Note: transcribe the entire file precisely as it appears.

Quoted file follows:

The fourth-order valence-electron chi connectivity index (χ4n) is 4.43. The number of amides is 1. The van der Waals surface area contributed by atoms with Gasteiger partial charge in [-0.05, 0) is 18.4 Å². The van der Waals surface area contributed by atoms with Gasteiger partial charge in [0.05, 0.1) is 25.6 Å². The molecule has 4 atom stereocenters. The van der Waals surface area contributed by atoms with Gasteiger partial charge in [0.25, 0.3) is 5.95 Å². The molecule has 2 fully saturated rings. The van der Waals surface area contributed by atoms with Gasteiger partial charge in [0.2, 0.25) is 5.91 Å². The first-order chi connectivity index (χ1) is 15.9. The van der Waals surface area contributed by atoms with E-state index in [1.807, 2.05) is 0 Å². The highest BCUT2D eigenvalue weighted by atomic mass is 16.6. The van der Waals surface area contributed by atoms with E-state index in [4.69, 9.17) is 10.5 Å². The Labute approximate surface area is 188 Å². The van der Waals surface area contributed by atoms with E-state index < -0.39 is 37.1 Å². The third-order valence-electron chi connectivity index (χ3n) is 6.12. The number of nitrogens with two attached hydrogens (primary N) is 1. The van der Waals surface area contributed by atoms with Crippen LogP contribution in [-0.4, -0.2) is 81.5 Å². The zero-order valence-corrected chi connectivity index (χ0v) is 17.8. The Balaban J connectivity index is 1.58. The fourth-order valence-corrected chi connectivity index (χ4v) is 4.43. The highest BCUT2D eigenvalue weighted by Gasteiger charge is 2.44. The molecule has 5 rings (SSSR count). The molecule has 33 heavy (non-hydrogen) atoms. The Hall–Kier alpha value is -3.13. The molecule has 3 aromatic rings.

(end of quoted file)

The fourth-order valence-electron chi connectivity index (χ4n) is 4.43. The number of amides is 1. The van der Waals surface area contributed by atoms with Gasteiger partial charge in [-0.05, 0) is 18.4 Å². The van der Waals surface area contributed by atoms with Gasteiger partial charge in [0.05, 0.1) is 25.6 Å². The molecule has 4 atom stereocenters. The van der Waals surface area contributed by atoms with Gasteiger partial charge in [0.25, 0.3) is 5.95 Å². The molecule has 2 fully saturated rings. The van der Waals surface area contributed by atoms with Gasteiger partial charge in [0.2, 0.25) is 5.91 Å². The first-order chi connectivity index (χ1) is 15.9. The van der Waals surface area contributed by atoms with E-state index in [1.807, 2.05) is 0 Å². The highest BCUT2D eigenvalue weighted by atomic mass is 16.6. The van der Waals surface area contributed by atoms with E-state index in [4.69, 9.17) is 10.5 Å². The Labute approximate surface area is 188 Å². The van der Waals surface area contributed by atoms with E-state index < -0.39 is 37.1 Å². The third-order valence-electron chi connectivity index (χ3n) is 6.12. The number of nitrogens with two attached hydrogens (primary N) is 1. The van der Waals surface area contributed by atoms with Crippen LogP contribution in [-0.4, -0.2) is 81.5 Å². The zero-order valence-corrected chi connectivity index (χ0v) is 17.8. The Balaban J connectivity index is 1.58. The fourth-order valence-corrected chi connectivity index (χ4v) is 4.43. The highest BCUT2D eigenvalue weighted by Gasteiger charge is 2.44. The molecule has 5 rings (SSSR count). The molecule has 33 heavy (non-hydrogen) atoms. The Hall–Kier alpha value is -3.13. The molecule has 3 aromatic rings.